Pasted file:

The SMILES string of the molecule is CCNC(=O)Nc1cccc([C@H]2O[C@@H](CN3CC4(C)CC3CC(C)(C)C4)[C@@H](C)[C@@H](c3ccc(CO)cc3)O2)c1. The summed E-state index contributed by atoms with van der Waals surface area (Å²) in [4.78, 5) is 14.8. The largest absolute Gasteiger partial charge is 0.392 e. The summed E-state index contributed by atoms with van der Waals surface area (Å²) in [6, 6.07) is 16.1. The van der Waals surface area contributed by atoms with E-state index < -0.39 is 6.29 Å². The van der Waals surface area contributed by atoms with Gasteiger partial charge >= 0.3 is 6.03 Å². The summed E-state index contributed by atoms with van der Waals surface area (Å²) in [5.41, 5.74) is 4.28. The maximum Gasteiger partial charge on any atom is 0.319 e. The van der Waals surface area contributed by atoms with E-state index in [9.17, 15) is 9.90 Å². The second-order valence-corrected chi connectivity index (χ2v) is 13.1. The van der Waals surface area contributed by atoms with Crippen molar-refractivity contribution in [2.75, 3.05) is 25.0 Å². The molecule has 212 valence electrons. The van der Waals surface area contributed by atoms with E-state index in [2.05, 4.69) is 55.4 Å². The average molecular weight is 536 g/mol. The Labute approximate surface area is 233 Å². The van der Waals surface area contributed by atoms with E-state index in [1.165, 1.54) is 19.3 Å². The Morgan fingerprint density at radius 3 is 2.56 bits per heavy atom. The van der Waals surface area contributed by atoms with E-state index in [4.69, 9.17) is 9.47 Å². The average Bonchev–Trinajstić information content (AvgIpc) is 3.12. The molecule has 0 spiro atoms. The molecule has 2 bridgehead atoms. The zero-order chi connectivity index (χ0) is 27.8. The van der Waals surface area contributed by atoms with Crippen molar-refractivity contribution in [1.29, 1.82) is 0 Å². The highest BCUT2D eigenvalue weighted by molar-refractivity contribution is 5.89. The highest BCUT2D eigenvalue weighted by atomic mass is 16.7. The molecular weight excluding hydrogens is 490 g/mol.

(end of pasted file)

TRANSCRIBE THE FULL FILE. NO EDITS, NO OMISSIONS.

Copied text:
The SMILES string of the molecule is CCNC(=O)Nc1cccc([C@H]2O[C@@H](CN3CC4(C)CC3CC(C)(C)C4)[C@@H](C)[C@@H](c3ccc(CO)cc3)O2)c1. The summed E-state index contributed by atoms with van der Waals surface area (Å²) in [4.78, 5) is 14.8. The largest absolute Gasteiger partial charge is 0.392 e. The summed E-state index contributed by atoms with van der Waals surface area (Å²) in [6, 6.07) is 16.1. The van der Waals surface area contributed by atoms with E-state index < -0.39 is 6.29 Å². The van der Waals surface area contributed by atoms with Gasteiger partial charge >= 0.3 is 6.03 Å². The summed E-state index contributed by atoms with van der Waals surface area (Å²) in [5.41, 5.74) is 4.28. The maximum Gasteiger partial charge on any atom is 0.319 e. The van der Waals surface area contributed by atoms with E-state index in [9.17, 15) is 9.90 Å². The second-order valence-corrected chi connectivity index (χ2v) is 13.1. The van der Waals surface area contributed by atoms with Crippen molar-refractivity contribution in [2.75, 3.05) is 25.0 Å². The molecule has 212 valence electrons. The van der Waals surface area contributed by atoms with E-state index in [2.05, 4.69) is 55.4 Å². The average molecular weight is 536 g/mol. The Labute approximate surface area is 233 Å². The van der Waals surface area contributed by atoms with E-state index in [1.165, 1.54) is 19.3 Å². The Morgan fingerprint density at radius 3 is 2.56 bits per heavy atom. The van der Waals surface area contributed by atoms with E-state index in [4.69, 9.17) is 9.47 Å². The average Bonchev–Trinajstić information content (AvgIpc) is 3.12. The molecule has 0 spiro atoms. The molecule has 2 bridgehead atoms. The zero-order chi connectivity index (χ0) is 27.8. The van der Waals surface area contributed by atoms with Crippen molar-refractivity contribution in [1.29, 1.82) is 0 Å². The highest BCUT2D eigenvalue weighted by molar-refractivity contribution is 5.89. The highest BCUT2D eigenvalue weighted by atomic mass is 16.7. The molecular weight excluding hydrogens is 490 g/mol.